2022-04-13, 10:00–10:30 (Europe/Vienna), Room 1
This paper deals with the so-called italiano popolare, i.e. the social variety of Italian used by poorly educated (elderly) speakers, and focuses on the characteristics that set it apart from the other sub-standard varieties of Italian as a test case for inter-varietal distinctiveness.
Italiano popolare has a unique status in the range of sub-standard varieties of Italian. It is mostly used by native speakers of Italo-Romance ‘primary’ dialects (the latter being, in most cases, Abstand languages; cfr. Maiden & Parry 1997) and it is drawn on by these speakers only in formal situations (while native dialects serve as the languages for everyday communication). It proves to be diffused (in the sense of Le Page & Tabouret-Keller 1985), as it shows extensive inter-individual variation; and displays strong idiolectal coherence, as most rules apply categorically or near-categorically within each speaker (Cerruti 2017: 323-332). It is characterized by the co-occurrence of ‘idiovarietary features’ (Ghyselen & De Vogelaer 2018: 5), i.e. variants being exclusive to italiano popolare, and features appearing in multiple varieties. Moreover, it is an obsolescing variety: Some of its features are being lost and/or replaced by both standard and sub-standard counterparts, especially across generations, while others are spreading all over the sub-standard, thus losing their own specificity (Berruto 2014).
My arguments will draw on both previous research and new empirical findings. A pilot study will be conducted on a corpus of spontaneous speech collected in Turin (i.e. ParlaTO, www.kiparla.it), consisting of ca. 50 hours of semi-structured interviews with speakers of different levels of education, ages and L1s (Italian vs. Italo-Romance dialects). The focus will fall on a dozen morphosyntactic features which have been associated with italiano popolare in earlier studies (cfr. Berruto 2012: 140). Firstly, a distributional analysis will be performed with the aim of determining to what extent bundles of these features still occur among poorly educated speakers; paying special attention to the categorical, or near-categorical use of features. Next, a comparison will be made between poorly educated and highly educated speakers to ascertain which ‘idiovarietary features’ still appear among the former. Emphasis will be put on the amount of inter-individual variation observed within the same social group.
I will elaborate on which features are essential to distinguish italiano popolare from the other sub-standard varieties of Italian. Each feature will be classified according to two binary parameters: (i) being more frequent than counterparts (if any) in italiano popolare, (ii) being more frequent in italiano popolare than in other varieties; yielding a total of three logically possible types of features. In particular, I will discuss the contribution that categorical rules and ‘idiovarietary features’ can bring to the distinction between varieties. Finally, I will consider how the distinctiveness of a social variety can be challenged by inter-individual variation.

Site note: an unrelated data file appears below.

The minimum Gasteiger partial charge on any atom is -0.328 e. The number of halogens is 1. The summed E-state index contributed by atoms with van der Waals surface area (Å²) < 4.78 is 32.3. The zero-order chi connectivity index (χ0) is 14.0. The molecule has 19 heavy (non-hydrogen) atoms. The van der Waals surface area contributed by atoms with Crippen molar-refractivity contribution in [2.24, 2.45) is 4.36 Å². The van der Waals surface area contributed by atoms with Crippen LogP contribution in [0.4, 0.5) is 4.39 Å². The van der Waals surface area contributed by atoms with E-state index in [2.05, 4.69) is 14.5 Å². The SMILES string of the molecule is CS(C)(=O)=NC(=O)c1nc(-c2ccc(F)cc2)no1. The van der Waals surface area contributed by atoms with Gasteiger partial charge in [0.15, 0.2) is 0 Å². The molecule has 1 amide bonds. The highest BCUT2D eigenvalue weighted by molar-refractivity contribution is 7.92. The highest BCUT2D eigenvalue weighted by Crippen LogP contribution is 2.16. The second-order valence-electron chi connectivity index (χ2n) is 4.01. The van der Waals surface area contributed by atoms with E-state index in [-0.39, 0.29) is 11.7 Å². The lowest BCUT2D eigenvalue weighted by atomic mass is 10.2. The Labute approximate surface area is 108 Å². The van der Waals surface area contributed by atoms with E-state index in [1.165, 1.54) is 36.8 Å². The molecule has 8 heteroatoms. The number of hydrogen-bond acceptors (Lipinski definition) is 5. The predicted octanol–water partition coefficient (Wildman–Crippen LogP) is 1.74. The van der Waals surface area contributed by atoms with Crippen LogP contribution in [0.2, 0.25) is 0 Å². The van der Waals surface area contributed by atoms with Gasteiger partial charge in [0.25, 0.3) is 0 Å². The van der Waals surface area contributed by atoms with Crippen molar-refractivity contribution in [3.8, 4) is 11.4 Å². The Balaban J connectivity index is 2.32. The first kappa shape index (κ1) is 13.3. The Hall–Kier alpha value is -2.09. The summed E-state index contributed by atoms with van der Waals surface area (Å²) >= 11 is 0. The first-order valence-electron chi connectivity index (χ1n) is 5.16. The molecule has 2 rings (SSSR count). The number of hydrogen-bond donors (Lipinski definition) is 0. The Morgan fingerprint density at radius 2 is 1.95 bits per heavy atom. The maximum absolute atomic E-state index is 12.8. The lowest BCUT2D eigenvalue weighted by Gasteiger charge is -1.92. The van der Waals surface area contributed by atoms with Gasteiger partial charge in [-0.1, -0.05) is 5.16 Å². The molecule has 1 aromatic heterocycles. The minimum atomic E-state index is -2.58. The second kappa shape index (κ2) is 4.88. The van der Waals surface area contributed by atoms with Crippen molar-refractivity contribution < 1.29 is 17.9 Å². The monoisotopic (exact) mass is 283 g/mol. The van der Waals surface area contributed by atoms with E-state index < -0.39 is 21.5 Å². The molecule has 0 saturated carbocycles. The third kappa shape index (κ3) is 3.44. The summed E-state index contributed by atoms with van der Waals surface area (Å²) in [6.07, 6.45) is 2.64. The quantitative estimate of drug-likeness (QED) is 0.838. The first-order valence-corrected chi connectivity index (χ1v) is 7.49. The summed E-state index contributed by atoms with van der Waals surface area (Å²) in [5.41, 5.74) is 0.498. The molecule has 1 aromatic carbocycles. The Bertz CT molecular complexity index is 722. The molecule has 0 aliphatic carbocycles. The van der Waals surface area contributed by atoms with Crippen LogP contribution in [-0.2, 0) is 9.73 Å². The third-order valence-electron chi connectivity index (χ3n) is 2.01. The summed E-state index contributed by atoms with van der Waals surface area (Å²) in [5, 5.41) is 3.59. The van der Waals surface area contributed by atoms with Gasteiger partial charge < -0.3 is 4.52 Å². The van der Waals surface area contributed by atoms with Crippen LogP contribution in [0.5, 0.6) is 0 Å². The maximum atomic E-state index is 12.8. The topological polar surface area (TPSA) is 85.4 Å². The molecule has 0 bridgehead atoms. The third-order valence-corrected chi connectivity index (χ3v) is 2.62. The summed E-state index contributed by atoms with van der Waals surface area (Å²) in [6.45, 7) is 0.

Inter-varietal distinctiveness: How to distinguish and structure varietiesReferences –
Berruto, Gaetano. 2012. Sociolinguistica dell’italiano contemporaneo. Nuova edizione. Roma: Carocci.
Berruto, Gaetano. 2014. Esiste ancora l’italiano popolare? Una rivisitazione. In Paul Danler & Christine Konecny (eds.), Dall’architettura della lingua italiana all’architettura linguistica dell’Italia. Saggi in omaggio a Heidi Siller-Runggaldier, 277-290. Frankfurt am Main: Lang.
Cerruti, Massimo. 2017. Morphosyntactic variation: individual grammar and group grammar in the ‘de-dialectalization’ of Italian. Sociolinguistic studies 11(2-3-4). 313-339.
Ghyselen, Anne-Sophie & Gunther de Vogelaer. 2018. Seeking Systematicity in Variation: Theoretical and Methodological Considerations on the “Variety” Concept. Frontiers in Psychology 9. https://www.frontiersin.org, doi: 10.3389/fpsyg.2018.00385.
Le Page, R. B. & Andrée Tabouret-Keller. 1985. Acts of identity. Cambridge: Cambridge University Press.
Maiden, Martin & Mair Parry. 1997. Introduction. In Martin Maiden & Mair Parry (eds.), The dialects of Italy, 1-4. London: Routledge.